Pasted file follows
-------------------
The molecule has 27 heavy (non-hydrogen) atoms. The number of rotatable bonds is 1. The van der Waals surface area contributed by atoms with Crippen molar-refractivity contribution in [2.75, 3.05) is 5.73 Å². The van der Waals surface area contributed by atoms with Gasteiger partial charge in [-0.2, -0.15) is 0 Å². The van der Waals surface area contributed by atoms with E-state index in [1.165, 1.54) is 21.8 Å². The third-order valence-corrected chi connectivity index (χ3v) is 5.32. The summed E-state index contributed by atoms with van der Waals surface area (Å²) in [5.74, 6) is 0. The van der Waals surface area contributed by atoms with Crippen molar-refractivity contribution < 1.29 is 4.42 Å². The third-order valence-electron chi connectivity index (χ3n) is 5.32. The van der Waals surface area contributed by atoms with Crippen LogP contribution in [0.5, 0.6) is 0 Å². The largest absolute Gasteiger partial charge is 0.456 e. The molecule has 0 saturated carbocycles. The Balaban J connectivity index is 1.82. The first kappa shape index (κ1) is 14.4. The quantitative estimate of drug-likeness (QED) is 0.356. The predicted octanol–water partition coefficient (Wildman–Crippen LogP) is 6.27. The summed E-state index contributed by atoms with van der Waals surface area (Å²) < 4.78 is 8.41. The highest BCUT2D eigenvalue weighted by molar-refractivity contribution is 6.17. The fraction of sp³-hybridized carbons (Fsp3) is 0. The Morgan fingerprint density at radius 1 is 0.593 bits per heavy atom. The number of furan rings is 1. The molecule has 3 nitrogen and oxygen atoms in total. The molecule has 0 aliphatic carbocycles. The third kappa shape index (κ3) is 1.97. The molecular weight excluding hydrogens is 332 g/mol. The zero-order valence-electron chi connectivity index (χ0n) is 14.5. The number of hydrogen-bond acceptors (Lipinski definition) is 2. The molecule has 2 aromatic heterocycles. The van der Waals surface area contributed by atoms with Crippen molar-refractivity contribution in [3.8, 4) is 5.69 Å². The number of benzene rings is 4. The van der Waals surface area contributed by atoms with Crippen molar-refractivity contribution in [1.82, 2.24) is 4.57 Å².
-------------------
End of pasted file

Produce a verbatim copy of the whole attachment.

The molecule has 27 heavy (non-hydrogen) atoms. The number of rotatable bonds is 1. The van der Waals surface area contributed by atoms with Crippen molar-refractivity contribution in [2.75, 3.05) is 5.73 Å². The van der Waals surface area contributed by atoms with Gasteiger partial charge in [-0.2, -0.15) is 0 Å². The van der Waals surface area contributed by atoms with E-state index in [1.165, 1.54) is 21.8 Å². The third-order valence-corrected chi connectivity index (χ3v) is 5.32. The summed E-state index contributed by atoms with van der Waals surface area (Å²) in [5.74, 6) is 0. The van der Waals surface area contributed by atoms with Crippen molar-refractivity contribution < 1.29 is 4.42 Å². The third-order valence-electron chi connectivity index (χ3n) is 5.32. The van der Waals surface area contributed by atoms with Crippen LogP contribution in [0.5, 0.6) is 0 Å². The largest absolute Gasteiger partial charge is 0.456 e. The molecule has 0 saturated carbocycles. The Balaban J connectivity index is 1.82. The first kappa shape index (κ1) is 14.4. The quantitative estimate of drug-likeness (QED) is 0.356. The predicted octanol–water partition coefficient (Wildman–Crippen LogP) is 6.27. The summed E-state index contributed by atoms with van der Waals surface area (Å²) < 4.78 is 8.41. The highest BCUT2D eigenvalue weighted by molar-refractivity contribution is 6.17. The fraction of sp³-hybridized carbons (Fsp3) is 0. The Morgan fingerprint density at radius 1 is 0.593 bits per heavy atom. The number of furan rings is 1. The molecule has 3 nitrogen and oxygen atoms in total. The molecule has 0 aliphatic carbocycles. The third kappa shape index (κ3) is 1.97. The molecular weight excluding hydrogens is 332 g/mol. The zero-order valence-electron chi connectivity index (χ0n) is 14.5. The number of hydrogen-bond acceptors (Lipinski definition) is 2. The molecule has 2 aromatic heterocycles. The van der Waals surface area contributed by atoms with Crippen molar-refractivity contribution in [3.8, 4) is 5.69 Å². The number of benzene rings is 4. The van der Waals surface area contributed by atoms with Crippen molar-refractivity contribution in [1.82, 2.24) is 4.57 Å².